• Make your content insanely actionable

Want examples of actionable content? Check out any article written by Brian Dean or Noah Kagan. Seriously, these guys are my heroes; everything that they write is pure gold.

Identify people who have shared similar content on social media

You’ve published your article. The next step is to identify the people that will find your article most helpful.

Start by identifying two to three themes that describe the content of your article. For this post, my themes were “content promotion,” “blog promotion” and “social media promotion.”

After determining these themes, search for each on Google and open the top 10 search results for each term. Here, finding blog articles is much more important than finding website pages that rank for these terms, so use the search parameter “inurl:blog” to narrow your search results to only pages that have “blog” in the URL.

For the content promotion search, you would type ‘inurl: blog “content promotion”’ into Google.

After identifying the top 10 article results, sign up for an account on BuzzSumo, and plug each of these URLs into the BuzzSumo search bar. Next, click “View Sharers” for each of these 10 URLs. From here, export the entire list that appears on the following page.

You now have a list of every Twitter handle that shared the specific URL. In the event that some of these articles have a low share count, go to the BuzzSumo search bar and type in your content themes, then sort the results by the number of Twitter shares. You can then export the Twitter handles that shared any relevant articles.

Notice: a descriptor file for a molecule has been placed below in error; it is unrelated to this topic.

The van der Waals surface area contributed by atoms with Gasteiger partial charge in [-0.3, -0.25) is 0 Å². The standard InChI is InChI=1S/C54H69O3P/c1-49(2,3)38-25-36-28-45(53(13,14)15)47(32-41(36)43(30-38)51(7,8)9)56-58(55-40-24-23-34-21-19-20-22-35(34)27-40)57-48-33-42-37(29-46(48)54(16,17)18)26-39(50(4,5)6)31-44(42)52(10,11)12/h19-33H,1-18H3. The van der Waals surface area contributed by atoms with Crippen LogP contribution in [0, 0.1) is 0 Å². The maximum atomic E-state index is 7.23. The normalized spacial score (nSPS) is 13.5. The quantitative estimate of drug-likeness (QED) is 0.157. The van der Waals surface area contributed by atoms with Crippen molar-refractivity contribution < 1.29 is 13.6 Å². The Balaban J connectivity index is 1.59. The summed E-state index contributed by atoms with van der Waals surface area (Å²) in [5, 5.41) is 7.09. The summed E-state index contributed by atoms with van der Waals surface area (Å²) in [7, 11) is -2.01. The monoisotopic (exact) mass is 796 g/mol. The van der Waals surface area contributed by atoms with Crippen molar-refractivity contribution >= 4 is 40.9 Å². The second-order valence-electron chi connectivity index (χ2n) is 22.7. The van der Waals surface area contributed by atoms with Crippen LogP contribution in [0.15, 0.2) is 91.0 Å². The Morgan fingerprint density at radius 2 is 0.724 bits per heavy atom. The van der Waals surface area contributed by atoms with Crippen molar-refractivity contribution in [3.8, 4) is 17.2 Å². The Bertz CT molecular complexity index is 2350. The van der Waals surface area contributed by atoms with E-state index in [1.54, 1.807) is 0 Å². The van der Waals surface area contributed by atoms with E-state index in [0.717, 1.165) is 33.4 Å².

Share your article with these people

Many large publications create dozens of fake Twitter accounts that are simply intended to promote their newest articles, and we next want to eliminate any low-quality sharers. Compile all of the exported Excel docs into one sheet, and delete any Twitter handles that have a reply ratio of 0 or a retweet ratio of 100.

Related: Sign up to receive the StartupNation newsletter!

The Twitter leapfrog outreach process

  1. Open up the exported Excel documents, and copy and paste the Twitter handles (without the “@” symbol) into column A of a new Excel sheet.
  2. Move to column B and type out a Tweet in the format of “, saw your tweet about [insert topic of the article] and thought you’d enjoy this too: [insert URL of your article]” – I would suggest using a URL shortening tool like to shrink this URL. Otherwise, you may run into an issue with the Tweet length. On top of this, using a tool like allows you to track how many clicks you receive on your article, so you can evaluate whether or not this method works for you.
  3. Copy and paste the contents of this cell into the remaining cells in column B
  4. Move to column C and type “=CONCATENATE(“@”,A1,B1)”
  5. Copy and paste the contents of this cell into the remaining cells in column C
  6. Select and copy every cell in column C and paste the contents into column D as “Values” (right click in column D, select “Paste Special…” and then click “Values”). You should now have a list of Tweets, customized for every Twitter account that you exported in step 5.
  7. And just like that, you’ve built a massive list of highly targeted social media accounts that you can share personalized messages with.

From here, we could manually send a Tweet out to all of these Twitter accounts, which might take an hour to send out 100 Tweets, or we could automate this process with a social media manager, such as Hootsuite.

Once you try the Twitter Leapfrog Method, let me know whether or not it helped increase your engagement on Twitter in the comments section below.